Açaí (Euterpe oleracea ) has many common names: asaí, assaí, huasaí, manaca, chonta, palmito, naidi. It is often confused with Euterpe precatoria.
Both palms are the two species of the genus Euterpe, which has 49 other species, exploited in the Brazilian Amazon, where they are abundant.
The acai is easily recognizable in the lowland rainforest , where it grows, because its great height, from 30 to 40 meters, makes it stand out in the forest when it is flown over.
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In addition, its long, hard, round stem ends in a plume or crown of thin, long, flexible leaves that give it the appearance of a green curtain.
The acai fruit is a cluster with drupes, which turn dark ripe when ripe.
By macerating these fruits, which have a pulp with purplish tones, they ferment easily, almost spontaneously, producing as a result a kind of thick wine with a chocolate flavor, which has become a very popular drink in large Amazonian cities.
This drink and the palm heart obtained from its terminal yolk are two staple foods in the Brazilian Amazon diet.
When reviewing the nutritional value of the acai, huasaí or acai, we realize its enormous nutritional richness, and its rightful fame as a prodigious food.
For every 100 g of edible pulp there is
- 246 Kcal,
- 64.38 g of carbohydrates,
- 2.66 g protein,
- 0.57 g fat,
- and a high mineral content: calcium, zinc, magnesium, iron, including potassium, with 930 mg per 100 g of edible pulp.
- Acai is also rich in some vitamins such as E (45 mg), C (20 mg) and some B complex vitamins.
One of the most beautiful legends of the Brazilian Amazon is associated with this fruit and its nutritional qualities.
The tragic legend of Icaí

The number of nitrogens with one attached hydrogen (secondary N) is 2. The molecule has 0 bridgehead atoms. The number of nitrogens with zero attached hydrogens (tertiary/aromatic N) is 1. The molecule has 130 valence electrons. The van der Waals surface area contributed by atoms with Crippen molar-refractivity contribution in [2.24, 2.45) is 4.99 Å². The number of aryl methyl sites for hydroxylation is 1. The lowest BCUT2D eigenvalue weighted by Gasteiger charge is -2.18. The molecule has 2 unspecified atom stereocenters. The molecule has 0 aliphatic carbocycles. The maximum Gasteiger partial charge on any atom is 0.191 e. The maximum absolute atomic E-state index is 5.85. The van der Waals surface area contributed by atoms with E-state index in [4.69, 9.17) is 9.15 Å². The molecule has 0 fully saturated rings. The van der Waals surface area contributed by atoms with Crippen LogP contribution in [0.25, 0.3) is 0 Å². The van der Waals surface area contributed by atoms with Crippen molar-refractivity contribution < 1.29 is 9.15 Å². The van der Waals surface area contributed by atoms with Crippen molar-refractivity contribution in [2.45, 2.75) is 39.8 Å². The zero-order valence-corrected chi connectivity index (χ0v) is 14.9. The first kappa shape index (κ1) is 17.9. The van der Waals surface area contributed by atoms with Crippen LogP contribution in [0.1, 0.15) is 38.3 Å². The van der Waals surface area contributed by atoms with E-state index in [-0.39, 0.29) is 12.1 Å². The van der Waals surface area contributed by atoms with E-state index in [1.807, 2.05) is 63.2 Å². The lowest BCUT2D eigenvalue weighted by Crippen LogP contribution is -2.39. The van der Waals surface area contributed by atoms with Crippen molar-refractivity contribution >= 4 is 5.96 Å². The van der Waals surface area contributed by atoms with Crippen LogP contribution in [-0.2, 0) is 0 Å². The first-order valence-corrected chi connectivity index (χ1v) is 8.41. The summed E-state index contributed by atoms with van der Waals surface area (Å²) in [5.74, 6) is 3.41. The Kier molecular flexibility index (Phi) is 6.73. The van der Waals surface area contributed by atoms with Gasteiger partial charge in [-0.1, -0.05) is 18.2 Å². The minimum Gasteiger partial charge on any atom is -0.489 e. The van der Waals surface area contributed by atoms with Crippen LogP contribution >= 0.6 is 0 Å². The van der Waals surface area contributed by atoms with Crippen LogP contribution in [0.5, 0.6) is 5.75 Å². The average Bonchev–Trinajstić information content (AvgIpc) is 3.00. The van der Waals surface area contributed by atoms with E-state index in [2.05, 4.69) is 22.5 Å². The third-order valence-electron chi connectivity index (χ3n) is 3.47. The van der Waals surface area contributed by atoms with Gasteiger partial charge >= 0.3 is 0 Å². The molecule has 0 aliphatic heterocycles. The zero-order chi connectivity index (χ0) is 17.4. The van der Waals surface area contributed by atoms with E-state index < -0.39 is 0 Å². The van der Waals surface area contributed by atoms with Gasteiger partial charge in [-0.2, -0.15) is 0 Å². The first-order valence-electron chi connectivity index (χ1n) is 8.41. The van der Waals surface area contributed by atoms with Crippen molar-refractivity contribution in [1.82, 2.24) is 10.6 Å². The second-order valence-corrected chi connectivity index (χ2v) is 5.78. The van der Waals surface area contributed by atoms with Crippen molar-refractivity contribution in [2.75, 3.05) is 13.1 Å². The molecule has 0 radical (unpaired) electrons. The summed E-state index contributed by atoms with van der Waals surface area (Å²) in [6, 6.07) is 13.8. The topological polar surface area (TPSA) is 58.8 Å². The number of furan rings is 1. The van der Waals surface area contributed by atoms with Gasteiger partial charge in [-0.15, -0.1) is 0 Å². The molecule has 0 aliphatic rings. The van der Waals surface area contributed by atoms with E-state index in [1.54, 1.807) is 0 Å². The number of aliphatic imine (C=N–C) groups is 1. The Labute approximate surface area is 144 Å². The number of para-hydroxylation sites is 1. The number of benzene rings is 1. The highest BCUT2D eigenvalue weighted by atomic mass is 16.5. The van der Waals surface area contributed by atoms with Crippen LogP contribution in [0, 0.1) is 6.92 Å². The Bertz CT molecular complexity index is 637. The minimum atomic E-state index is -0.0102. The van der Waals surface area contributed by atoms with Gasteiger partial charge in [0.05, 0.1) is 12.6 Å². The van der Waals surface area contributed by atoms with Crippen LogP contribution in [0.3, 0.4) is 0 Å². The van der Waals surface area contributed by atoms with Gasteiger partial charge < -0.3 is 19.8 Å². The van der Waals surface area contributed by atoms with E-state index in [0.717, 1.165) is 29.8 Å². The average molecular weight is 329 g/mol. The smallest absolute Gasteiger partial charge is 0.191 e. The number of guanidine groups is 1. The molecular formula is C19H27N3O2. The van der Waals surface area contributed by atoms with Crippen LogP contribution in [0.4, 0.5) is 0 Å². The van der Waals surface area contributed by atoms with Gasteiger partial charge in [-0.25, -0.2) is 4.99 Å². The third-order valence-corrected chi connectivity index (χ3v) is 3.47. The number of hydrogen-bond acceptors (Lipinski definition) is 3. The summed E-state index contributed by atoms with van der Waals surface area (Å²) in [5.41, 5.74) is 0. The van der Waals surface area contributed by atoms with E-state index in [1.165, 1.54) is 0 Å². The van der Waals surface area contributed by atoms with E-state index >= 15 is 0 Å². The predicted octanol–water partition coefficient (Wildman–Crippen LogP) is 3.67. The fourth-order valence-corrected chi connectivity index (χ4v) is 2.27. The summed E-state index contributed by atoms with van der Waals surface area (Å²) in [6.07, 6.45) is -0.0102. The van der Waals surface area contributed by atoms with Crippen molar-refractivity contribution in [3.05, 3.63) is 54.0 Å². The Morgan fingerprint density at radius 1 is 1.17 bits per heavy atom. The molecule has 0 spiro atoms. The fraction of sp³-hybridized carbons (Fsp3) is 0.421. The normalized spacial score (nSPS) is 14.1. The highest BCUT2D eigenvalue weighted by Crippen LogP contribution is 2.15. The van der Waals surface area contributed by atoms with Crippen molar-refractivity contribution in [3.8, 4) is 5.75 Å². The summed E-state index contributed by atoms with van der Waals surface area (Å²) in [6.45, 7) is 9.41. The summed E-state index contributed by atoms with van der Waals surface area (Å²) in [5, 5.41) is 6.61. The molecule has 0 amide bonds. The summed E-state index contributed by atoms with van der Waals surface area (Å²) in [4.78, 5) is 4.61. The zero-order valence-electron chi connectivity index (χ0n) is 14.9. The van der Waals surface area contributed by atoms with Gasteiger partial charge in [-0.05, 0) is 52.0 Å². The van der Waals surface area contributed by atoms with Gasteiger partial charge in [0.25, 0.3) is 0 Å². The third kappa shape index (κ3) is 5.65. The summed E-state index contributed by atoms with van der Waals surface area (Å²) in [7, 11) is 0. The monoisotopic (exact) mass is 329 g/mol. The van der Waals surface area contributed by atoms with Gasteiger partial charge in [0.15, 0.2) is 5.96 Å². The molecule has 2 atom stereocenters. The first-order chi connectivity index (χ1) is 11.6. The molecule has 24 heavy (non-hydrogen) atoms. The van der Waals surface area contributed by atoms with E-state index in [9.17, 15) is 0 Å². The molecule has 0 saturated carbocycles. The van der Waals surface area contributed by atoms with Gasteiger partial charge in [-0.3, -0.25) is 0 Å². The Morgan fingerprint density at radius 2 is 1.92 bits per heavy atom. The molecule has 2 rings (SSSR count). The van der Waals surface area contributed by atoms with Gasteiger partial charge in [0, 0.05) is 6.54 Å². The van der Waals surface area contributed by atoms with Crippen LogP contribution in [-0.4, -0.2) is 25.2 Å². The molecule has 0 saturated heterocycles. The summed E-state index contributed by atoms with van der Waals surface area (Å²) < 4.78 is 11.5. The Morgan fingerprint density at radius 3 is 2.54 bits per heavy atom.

A long, long time ago, in a place in the Amazon forest, near where the populous Belem do Pará now stands, there lived an indigenous tribe led by a chief named Itaki.
At that time the area was devastated and food was nowhere to be found.
Despite the enormous hardship and the resulting scarcity, indigenous women continued to have children, aggravating a crisis that was already unbearable.
The Council of Elders decided to prohibit new births, ordering that the newborns be sacrificed.
And so it happened. No more children were born and the population declined.
There were fewer mouths to feed, although not much more food had been produced in the forest.
In spite of the prohibitions, a girl was born, procreated by Icaí, daughter of the cacique Itaki.
Icai pleaded for his daughter’s life, but the council of elders was adamant, and ordered Itaki, her grandfather, to sacrifice her.
And so it was done.
Icai, distraught over the loss of her baby, locked herself in her hut for days, almost without food, and cried non-stop.
One day Icaí heard the cry of a child, and remembered his dead daughter. He opened the door of his home, and there was his little daughter, leaning against a large palm tree. She screamed with joy and ran out to hug her daughter, but only hugged the palm tree.
And there she stayed, hugging the palm tree, in the midst of her sadness, until she fainted and died.
Above, at the top of the palm tree he embraced, there was a cluster of almost black drupes, with which the natives of his tribe prepared a thick, nutritious and tasty wine, which saved his people, together with the palm heart born from its inflorescence or bud, from the famine that decimated them.
Shortages ended in the community and the elders allowed new births of children.
The grateful people called that palm tree acaí, changing the letters of the name of the bereaved dead mother.
Since then, acai has been one of the most popular beverages in the Brazilian Amazon.
Dr. Rafael Cartay is a Venezuelan economist, historian, and writer best known for his extensive work in gastronomy, and has received the National Nutrition Award, Gourmand World Cookbook Award, Best Kitchen Dictionary, and The Great Gold Fork. He began his research on the Amazon in 2014 and lived in Iquitos during 2015, where he wrote The Peruvian Amazon Table (2016), the Dictionary of Food and Cuisine of the Amazon Basin (2020), and the online portal delAmazonas.com, of which he is co-founder and main writer. Books by Rafael Cartay can be found on Amazon.com
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